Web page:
The 2009-10 Lady Marauders became the school's first undefeated girls team in school history, polishing off a perfect 30-0 season with a 49-29 victory over District 6 rival Northern Cambria in the state championship game at Penn State's Bryce Jordan Center March 27.
For players like Williams - who was named the Pennsylvania girls Class A Player of the Year for the second straight year, winning another state championship last year was extra special. She was a freshman player on the 2007 team that defeated Pittsburgh North Catholic, 43-38 for the Class A state title, and last March's championship victory meant Williams played on three state championship teams in her four terrific seasons at BG, where she wrapped up her career as the school's all-time leading scorer (1,756 points) and all-time leading rebounder (900).
During her four years at BG, Williams played on teams that won an eye-opening 128 of 134 games.
"Winning a state championship is winning a state championship - it's always amazing,'' Williams told the Mirror after scoring 16 points and collecting 14 rebounds in the title win over Northern Cambria.
Last March's victory was BG's third straight Class A championship under veteran coach Mark Moschella, who also coached the Lady Marauders to the Class A title back in 1993. The Lady Marauders also won two Class AA state titles under John Frederick in 1984 and 1991.
Junior Kelsey Livoti ignited BG's 2010 championship win over Northern Cambria by scoring seven first-quarter points as the Lady Marauders opened a 16-7 lead.
Though Williams and another valuable senior player, Kaleigh Floyd, graduated last spring, BG returns an impressive nucleus led by Livoti and two sophomores, Halee Adams and Elyssa Ehredt, both of whom played key starting roles on the team last season as freshmen.
Adams scored 11 points in last March's championship game, and may be a candidate to unseat Williams as BG's career scoring leader before she graduates in 2013.
Wannstedt done as Pitt coach
On the surface, the numbers appeared to be good enough for Dave Wannstedt to remain as the head football coach at the University of Pittsburgh.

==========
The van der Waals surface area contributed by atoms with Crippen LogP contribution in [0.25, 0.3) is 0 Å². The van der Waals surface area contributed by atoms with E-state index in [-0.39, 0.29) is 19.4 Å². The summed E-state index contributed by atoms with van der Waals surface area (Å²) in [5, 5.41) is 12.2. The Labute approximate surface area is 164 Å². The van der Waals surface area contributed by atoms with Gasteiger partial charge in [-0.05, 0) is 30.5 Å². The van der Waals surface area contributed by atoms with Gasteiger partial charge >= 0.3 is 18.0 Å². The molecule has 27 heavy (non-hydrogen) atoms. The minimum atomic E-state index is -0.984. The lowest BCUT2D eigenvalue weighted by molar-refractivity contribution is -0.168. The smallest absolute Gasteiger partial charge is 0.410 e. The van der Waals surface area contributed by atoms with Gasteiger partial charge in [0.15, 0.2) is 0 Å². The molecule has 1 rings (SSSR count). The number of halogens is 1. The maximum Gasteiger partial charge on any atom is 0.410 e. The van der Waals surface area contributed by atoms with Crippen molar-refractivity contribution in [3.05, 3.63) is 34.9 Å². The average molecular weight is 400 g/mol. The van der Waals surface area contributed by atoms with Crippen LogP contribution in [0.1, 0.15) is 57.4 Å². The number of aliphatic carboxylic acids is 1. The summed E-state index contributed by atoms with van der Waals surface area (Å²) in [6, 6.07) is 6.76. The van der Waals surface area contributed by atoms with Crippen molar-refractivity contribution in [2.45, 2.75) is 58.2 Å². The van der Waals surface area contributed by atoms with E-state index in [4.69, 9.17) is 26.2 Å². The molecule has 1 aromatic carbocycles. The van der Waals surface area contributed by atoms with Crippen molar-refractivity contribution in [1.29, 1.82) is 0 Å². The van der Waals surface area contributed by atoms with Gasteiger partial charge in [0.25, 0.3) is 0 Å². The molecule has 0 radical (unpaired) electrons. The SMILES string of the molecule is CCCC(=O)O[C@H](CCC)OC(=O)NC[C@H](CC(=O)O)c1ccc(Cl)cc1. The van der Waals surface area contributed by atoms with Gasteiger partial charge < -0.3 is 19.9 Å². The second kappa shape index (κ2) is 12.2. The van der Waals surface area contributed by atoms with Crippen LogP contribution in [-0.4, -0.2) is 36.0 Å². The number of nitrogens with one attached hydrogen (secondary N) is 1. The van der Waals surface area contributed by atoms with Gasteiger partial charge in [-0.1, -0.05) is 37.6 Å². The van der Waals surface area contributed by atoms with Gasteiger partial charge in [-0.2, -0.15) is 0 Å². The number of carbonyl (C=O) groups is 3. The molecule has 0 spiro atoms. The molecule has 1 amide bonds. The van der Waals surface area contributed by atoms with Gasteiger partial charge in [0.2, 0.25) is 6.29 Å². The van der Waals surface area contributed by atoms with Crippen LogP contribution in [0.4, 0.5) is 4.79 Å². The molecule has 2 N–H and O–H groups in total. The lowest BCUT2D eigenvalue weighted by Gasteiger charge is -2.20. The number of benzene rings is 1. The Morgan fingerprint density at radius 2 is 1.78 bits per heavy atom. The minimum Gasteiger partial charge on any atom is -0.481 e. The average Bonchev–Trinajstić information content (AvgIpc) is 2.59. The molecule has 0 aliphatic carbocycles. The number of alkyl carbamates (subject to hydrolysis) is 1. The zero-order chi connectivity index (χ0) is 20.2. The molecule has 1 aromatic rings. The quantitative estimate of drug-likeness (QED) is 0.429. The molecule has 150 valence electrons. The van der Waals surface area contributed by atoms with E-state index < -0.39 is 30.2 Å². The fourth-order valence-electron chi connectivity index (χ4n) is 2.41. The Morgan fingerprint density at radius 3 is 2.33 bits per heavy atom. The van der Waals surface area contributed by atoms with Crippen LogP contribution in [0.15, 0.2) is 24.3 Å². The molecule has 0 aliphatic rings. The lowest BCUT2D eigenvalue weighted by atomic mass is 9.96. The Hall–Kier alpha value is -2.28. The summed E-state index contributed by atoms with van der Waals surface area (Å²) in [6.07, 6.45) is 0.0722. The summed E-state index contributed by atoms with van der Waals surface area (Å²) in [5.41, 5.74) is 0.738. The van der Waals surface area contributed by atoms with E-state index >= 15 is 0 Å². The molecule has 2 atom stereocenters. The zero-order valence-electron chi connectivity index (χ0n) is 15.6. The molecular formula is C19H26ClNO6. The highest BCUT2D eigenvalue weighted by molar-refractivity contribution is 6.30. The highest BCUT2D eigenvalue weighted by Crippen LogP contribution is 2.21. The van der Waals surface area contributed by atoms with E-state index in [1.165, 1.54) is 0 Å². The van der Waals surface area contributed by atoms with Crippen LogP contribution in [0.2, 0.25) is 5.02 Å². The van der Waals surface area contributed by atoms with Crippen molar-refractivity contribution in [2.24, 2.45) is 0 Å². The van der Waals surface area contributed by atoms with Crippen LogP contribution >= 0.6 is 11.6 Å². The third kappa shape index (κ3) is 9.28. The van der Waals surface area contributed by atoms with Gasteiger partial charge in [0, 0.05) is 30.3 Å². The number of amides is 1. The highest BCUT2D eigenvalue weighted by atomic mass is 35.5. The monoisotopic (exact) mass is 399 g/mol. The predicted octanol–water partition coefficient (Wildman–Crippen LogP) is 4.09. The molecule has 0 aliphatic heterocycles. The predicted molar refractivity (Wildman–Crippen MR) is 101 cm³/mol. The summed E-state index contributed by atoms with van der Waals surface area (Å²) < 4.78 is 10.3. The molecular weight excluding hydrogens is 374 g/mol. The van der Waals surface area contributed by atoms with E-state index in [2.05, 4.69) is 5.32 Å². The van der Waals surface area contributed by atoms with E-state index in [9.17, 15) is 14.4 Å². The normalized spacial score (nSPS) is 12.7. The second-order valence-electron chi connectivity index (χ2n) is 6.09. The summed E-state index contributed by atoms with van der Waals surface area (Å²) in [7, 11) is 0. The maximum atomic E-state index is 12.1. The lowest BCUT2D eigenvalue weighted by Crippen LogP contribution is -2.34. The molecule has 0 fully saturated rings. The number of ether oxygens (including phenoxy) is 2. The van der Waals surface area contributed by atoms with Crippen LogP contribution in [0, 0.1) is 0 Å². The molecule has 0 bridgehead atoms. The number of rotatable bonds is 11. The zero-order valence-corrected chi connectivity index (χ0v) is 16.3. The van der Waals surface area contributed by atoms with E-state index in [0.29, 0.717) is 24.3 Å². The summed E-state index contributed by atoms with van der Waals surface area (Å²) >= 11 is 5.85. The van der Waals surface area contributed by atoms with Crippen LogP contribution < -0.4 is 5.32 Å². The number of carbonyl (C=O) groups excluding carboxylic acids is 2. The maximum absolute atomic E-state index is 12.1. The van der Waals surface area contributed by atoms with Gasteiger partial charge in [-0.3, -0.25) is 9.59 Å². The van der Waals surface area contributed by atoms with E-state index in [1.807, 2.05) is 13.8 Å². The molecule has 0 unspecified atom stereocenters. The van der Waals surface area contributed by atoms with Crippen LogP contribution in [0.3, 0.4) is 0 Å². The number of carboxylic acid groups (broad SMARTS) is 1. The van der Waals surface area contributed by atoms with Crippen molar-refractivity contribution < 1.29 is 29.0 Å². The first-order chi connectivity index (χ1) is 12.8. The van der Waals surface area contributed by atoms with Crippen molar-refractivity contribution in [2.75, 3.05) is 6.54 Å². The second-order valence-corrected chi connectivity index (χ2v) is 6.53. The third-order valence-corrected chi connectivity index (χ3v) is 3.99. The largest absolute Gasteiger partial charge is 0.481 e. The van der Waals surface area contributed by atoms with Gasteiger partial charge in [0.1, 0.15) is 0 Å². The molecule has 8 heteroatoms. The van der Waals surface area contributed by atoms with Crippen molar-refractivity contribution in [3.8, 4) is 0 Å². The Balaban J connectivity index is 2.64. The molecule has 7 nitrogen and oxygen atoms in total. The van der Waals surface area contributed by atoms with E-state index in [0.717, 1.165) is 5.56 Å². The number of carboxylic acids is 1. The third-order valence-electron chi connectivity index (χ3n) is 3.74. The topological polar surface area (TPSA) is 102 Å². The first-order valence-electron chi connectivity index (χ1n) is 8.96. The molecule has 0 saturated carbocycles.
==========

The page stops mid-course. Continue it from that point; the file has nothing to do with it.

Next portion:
The Panthers were 42-31 in Wannstedt's six seasons, including a 26-12 record in the past three seasons. Pitt was in contention for a Big East Conference championship this year, and finished with a 7-5 record and a berth in the Jan. 8, 2011 BBVA Compass Bowl in Birmingham, Ala.
But numbers sometimes lie, and in this case, they were deceiving. Pitt failed to play in a Bowl Championship Series [BCS] Bowl under Wannstedt, and the Panthers often floundered on the big stage, being routed by Miami in a national prime-time game this year and getting shellacked by archrival West Virginia in the annual Backyard Brawl. Both games were played on Pitt's home turf at Heinz Field.
Wannstedt resigned his coaching position under pressure Dec. 7, but will remain as a special assistant to athletic director Steve Pederson.
While Pederson attempted to cast Wannstedt's move as a mutual decision, Wannstedt's demeanor at the press conference to announce his departure revealed otherwise.
Pitt hired Miami of Ohio University head coach Michael Haywood to replace Wannstedt Dec. 15. Long-time Penn State defensive coordinator Tom Bradley, a Johnstown native, was reportedly interested in the position, but Pitt did not grant him an interview.
Pirates change managers
After three straight last-place finishes in the National League's Central Division in as many seasons, the Pittsburgh Pirates fired John Russell as their manager following the 2010 campaign. He was replaced by former Colorado Rockies manager Clint Hurdle in November.